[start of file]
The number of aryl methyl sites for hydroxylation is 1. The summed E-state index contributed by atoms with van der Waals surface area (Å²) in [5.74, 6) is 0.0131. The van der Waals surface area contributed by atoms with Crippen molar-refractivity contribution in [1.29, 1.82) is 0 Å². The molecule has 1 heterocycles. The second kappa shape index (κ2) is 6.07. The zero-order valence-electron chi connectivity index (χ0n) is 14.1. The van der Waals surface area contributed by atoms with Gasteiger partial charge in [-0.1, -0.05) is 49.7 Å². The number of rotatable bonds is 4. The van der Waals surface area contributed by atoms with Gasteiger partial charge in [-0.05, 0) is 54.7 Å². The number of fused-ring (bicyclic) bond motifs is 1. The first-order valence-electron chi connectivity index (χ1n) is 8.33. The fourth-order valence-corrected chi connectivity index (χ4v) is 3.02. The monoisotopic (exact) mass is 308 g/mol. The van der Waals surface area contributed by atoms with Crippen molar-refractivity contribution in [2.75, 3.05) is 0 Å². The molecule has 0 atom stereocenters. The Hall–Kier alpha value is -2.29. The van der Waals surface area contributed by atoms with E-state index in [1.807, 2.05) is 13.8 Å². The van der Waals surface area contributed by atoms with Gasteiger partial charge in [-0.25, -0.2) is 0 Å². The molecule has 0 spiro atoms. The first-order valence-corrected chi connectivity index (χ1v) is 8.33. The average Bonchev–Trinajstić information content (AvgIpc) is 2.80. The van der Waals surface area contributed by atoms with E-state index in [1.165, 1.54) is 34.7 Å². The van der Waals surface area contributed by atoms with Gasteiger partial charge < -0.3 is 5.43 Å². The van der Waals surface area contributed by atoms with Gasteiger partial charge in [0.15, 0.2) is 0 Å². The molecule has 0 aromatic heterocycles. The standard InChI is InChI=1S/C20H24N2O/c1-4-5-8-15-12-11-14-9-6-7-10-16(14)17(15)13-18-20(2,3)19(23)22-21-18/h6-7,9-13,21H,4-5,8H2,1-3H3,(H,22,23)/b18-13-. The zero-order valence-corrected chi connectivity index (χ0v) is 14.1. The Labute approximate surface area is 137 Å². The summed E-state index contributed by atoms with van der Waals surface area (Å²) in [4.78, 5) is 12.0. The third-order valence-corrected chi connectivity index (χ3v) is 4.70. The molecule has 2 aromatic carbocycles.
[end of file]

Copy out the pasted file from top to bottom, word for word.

The number of aryl methyl sites for hydroxylation is 1. The summed E-state index contributed by atoms with van der Waals surface area (Å²) in [5.74, 6) is 0.0131. The van der Waals surface area contributed by atoms with Crippen molar-refractivity contribution in [1.29, 1.82) is 0 Å². The molecule has 1 heterocycles. The second kappa shape index (κ2) is 6.07. The zero-order valence-electron chi connectivity index (χ0n) is 14.1. The van der Waals surface area contributed by atoms with Gasteiger partial charge in [-0.1, -0.05) is 49.7 Å². The number of rotatable bonds is 4. The van der Waals surface area contributed by atoms with Gasteiger partial charge in [-0.05, 0) is 54.7 Å². The number of fused-ring (bicyclic) bond motifs is 1. The first-order valence-electron chi connectivity index (χ1n) is 8.33. The fourth-order valence-corrected chi connectivity index (χ4v) is 3.02. The monoisotopic (exact) mass is 308 g/mol. The van der Waals surface area contributed by atoms with Crippen molar-refractivity contribution in [2.75, 3.05) is 0 Å². The molecule has 0 atom stereocenters. The Hall–Kier alpha value is -2.29. The van der Waals surface area contributed by atoms with E-state index in [1.807, 2.05) is 13.8 Å². The van der Waals surface area contributed by atoms with Gasteiger partial charge in [-0.25, -0.2) is 0 Å². The molecule has 0 spiro atoms. The first-order valence-corrected chi connectivity index (χ1v) is 8.33. The average Bonchev–Trinajstić information content (AvgIpc) is 2.80. The van der Waals surface area contributed by atoms with E-state index in [1.165, 1.54) is 34.7 Å². The van der Waals surface area contributed by atoms with Gasteiger partial charge < -0.3 is 5.43 Å². The van der Waals surface area contributed by atoms with Gasteiger partial charge in [0.15, 0.2) is 0 Å². The molecule has 0 aromatic heterocycles. The standard InChI is InChI=1S/C20H24N2O/c1-4-5-8-15-12-11-14-9-6-7-10-16(14)17(15)13-18-20(2,3)19(23)22-21-18/h6-7,9-13,21H,4-5,8H2,1-3H3,(H,22,23)/b18-13-. The zero-order valence-corrected chi connectivity index (χ0v) is 14.1. The Labute approximate surface area is 137 Å². The summed E-state index contributed by atoms with van der Waals surface area (Å²) in [4.78, 5) is 12.0. The third-order valence-corrected chi connectivity index (χ3v) is 4.70. The molecule has 2 aromatic carbocycles.